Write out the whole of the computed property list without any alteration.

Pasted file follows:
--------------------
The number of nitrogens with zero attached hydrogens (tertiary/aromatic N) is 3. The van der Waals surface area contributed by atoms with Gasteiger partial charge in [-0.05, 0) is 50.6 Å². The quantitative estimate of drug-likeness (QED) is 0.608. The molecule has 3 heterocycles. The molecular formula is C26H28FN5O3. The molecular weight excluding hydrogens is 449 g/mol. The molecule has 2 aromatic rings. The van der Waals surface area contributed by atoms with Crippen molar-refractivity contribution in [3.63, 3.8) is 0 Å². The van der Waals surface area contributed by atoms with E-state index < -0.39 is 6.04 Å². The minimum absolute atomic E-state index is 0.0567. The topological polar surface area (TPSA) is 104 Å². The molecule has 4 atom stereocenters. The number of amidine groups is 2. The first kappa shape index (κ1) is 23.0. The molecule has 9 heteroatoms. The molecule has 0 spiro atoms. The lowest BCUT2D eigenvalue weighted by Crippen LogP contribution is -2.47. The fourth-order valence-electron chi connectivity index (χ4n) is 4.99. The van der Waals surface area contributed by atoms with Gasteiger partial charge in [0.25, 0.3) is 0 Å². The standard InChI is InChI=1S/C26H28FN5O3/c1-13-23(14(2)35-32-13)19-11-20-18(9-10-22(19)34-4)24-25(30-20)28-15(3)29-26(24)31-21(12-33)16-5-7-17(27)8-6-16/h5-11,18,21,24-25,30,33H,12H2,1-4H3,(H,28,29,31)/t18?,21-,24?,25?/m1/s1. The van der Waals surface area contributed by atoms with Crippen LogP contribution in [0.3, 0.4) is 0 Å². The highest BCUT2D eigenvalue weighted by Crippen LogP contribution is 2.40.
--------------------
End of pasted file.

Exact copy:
The number of nitrogens with zero attached hydrogens (tertiary/aromatic N) is 3. The van der Waals surface area contributed by atoms with Gasteiger partial charge in [-0.05, 0) is 50.6 Å². The quantitative estimate of drug-likeness (QED) is 0.608. The molecule has 3 heterocycles. The molecular formula is C26H28FN5O3. The molecular weight excluding hydrogens is 449 g/mol. The molecule has 2 aromatic rings. The van der Waals surface area contributed by atoms with Crippen molar-refractivity contribution in [3.63, 3.8) is 0 Å². The van der Waals surface area contributed by atoms with E-state index < -0.39 is 6.04 Å². The minimum absolute atomic E-state index is 0.0567. The topological polar surface area (TPSA) is 104 Å². The molecule has 4 atom stereocenters. The number of amidine groups is 2. The first kappa shape index (κ1) is 23.0. The molecule has 9 heteroatoms. The molecule has 0 spiro atoms. The lowest BCUT2D eigenvalue weighted by Crippen LogP contribution is -2.47. The fourth-order valence-electron chi connectivity index (χ4n) is 4.99. The van der Waals surface area contributed by atoms with Gasteiger partial charge in [0.25, 0.3) is 0 Å². The standard InChI is InChI=1S/C26H28FN5O3/c1-13-23(14(2)35-32-13)19-11-20-18(9-10-22(19)34-4)24-25(30-20)28-15(3)29-26(24)31-21(12-33)16-5-7-17(27)8-6-16/h5-11,18,21,24-25,30,33H,12H2,1-4H3,(H,28,29,31)/t18?,21-,24?,25?/m1/s1. The van der Waals surface area contributed by atoms with Crippen LogP contribution in [0.3, 0.4) is 0 Å². The highest BCUT2D eigenvalue weighted by Crippen LogP contribution is 2.40.